As is my standard modus operandi, I started Enid Blyton’s Five Find-Outers series midway through with something featuring an impossible crime, and now return to the beginning to read them in order.
And, two books in, I have to say that I’m already convinced I’m going to love this series. I enjoyed this book so much, I don’t even know where to start talking about it, and I’m kicking myself that at a time when I was the target audience for this kind of thing Blyton was to me the adventures of Moonface, Silky, and Cousin Dick in the Faraway Tree. Still at the ripe old age of however old I’m claiming to be this month, it’s another kind of joy to discover these books and be able to put them in the pantheon of legitimately superb detective fiction written for intelligent younger readers.
Let’s not kid ourselves that as mysteries they’re going to challenge the faculties of anyone who has forged their fictional detection experience at the anvil of Christianna Brand, Anthony Berkeley, John Dickson Carr, Agatha Christie, Freeman Wills Crofts, Michael Innes, Ngaio Marsh, John Rhode, Dorothy L. Sayers and their ilk. These are books aimed at a — what? — eight year-old audience which must therefore deal in fairly broad strokes that most adult minds will form into a picture pretty quickly. What is absolutely delightful, however, is just how firmly these books sit in the detective fiction firmament. Proper clues, decent logic, intelligent psychology, neat red herrings, rigorous construction, and genuine classic GAD misdirection. It is from here a shorter hop to those names listed above than I ever suspected possible; someone picking these up at a young age is getting a lesson in detective fiction that could easily lead to the very best the genre has to offer. I’m telling you, Enid Blyton was an acolyte of the detective novel. No way in hell could she have written these otherwise, so classic are they in every single regard.
We start, as the title promises, with the burning workroom of the irascible Mr. Hick, a cottage at the end of his garden in which he keeps the many valuable papers that form the basis of his ‘work’. Four friends — well, three friends, being siblings Larry and Daisy, and Pip, and Pip’s albatross of a younger sister Bets — are lured to the blaze as are the rest of the town, and as the cottage collapses Mr. Hick returns having been collected off the train by his chauffeur too late to be able to save anything. The friends determine to establish what happened and who could have possibly wanted to turn down Hick’s cottage — there will be no shortage of suspects and motives — and in doing so must contend with a new arrival, the arrogant young braggart Frederick Algernon Trotteville, who also wishes to muscle in on the investigation. Oh, and there’s ol’ Clear Orf himself, the town’s Constable Goon, who of course has no truck with meddling kids getting in the way of his own investigations.
Essentially that’s it. It runs on fairly familiar rails and hits all manner of expected notes and impediments, including the Five Find-Outers beating Goon to the culprit and Goon being suitably chastened by the close of play. It exists in that halcyon daze of endless summer holiday with no burden of parental observation to prevent any snooping (interestingly, there’s even some arch subtext about the Trotteville’s neglect of their son, with more than one comment being made about how he’s free to do whatever he likes and — when he and Larry are planning a night-time excursion — we’re told that “Fatty didn’t go to bed, though Larry did. But then Larry’s mother usually came in to tuck him up and say goodnight, and Fatty’s didn’t” with what feels like deliberate pointedness to me). And even this lack on overwatch and consequences becomes part of the narrative arch of the story, with one particularly awkward encounter with adults made all the more devastating by how implicitly free from discovery the whole enterprise has been made to feel.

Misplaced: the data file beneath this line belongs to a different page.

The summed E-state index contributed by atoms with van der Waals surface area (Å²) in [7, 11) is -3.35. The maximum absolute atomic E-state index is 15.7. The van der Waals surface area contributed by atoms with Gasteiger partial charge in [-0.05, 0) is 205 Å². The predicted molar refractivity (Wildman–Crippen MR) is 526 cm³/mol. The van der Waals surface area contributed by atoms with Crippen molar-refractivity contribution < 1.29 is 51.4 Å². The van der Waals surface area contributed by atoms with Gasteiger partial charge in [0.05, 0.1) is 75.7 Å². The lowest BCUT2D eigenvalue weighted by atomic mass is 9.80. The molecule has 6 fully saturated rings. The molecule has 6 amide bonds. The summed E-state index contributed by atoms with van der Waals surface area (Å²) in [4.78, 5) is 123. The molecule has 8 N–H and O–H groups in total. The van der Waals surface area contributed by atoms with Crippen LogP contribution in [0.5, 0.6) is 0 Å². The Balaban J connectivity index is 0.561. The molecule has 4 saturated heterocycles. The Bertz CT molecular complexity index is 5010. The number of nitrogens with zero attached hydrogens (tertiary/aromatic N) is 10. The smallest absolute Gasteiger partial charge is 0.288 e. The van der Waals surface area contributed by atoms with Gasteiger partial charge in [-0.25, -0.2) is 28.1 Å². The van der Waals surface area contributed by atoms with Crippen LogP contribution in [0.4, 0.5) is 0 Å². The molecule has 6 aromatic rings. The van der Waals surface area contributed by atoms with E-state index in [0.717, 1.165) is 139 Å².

Outside of such touches, however, there’s so much here structurally that feeds back perfectly into the universe Blyton is creating. The three friends and Bets are initially reluctant to allow Frederick — soon christened Fatty on account of his initials, which he accepts with a forbearance of the inevitable and captures perfectly the sometimes-spiteful nature of the kids that evinces itself throughout this book — into the detection club, but because they decide to keep him around for the simple reason that they like his dog. Nevertheless, much scorn is poured on Fatty and his suggestions, and it will take a few shared experiences before they come to accept him as one of their own. At a later point in the story, it’s suggested that they in fact ditch Fatty altogether and investigate without him, but Bets — constantly down-trodden on account of her junior years — stands up for him as she remembers how horrible it feels to be excluded from something you dearly wish to be involved in. This doesn’t just come out of nowhere, it’s a legitimate thread built into the narrative, and, of course, it will be something that pays off not just in this book — with both Fatty’s and Bets’ own contributions to solving the puzzle — but in the series as a whole where Fatty appears to become the de facto leader of the group and apply himself to all manner of intelligent reasoning.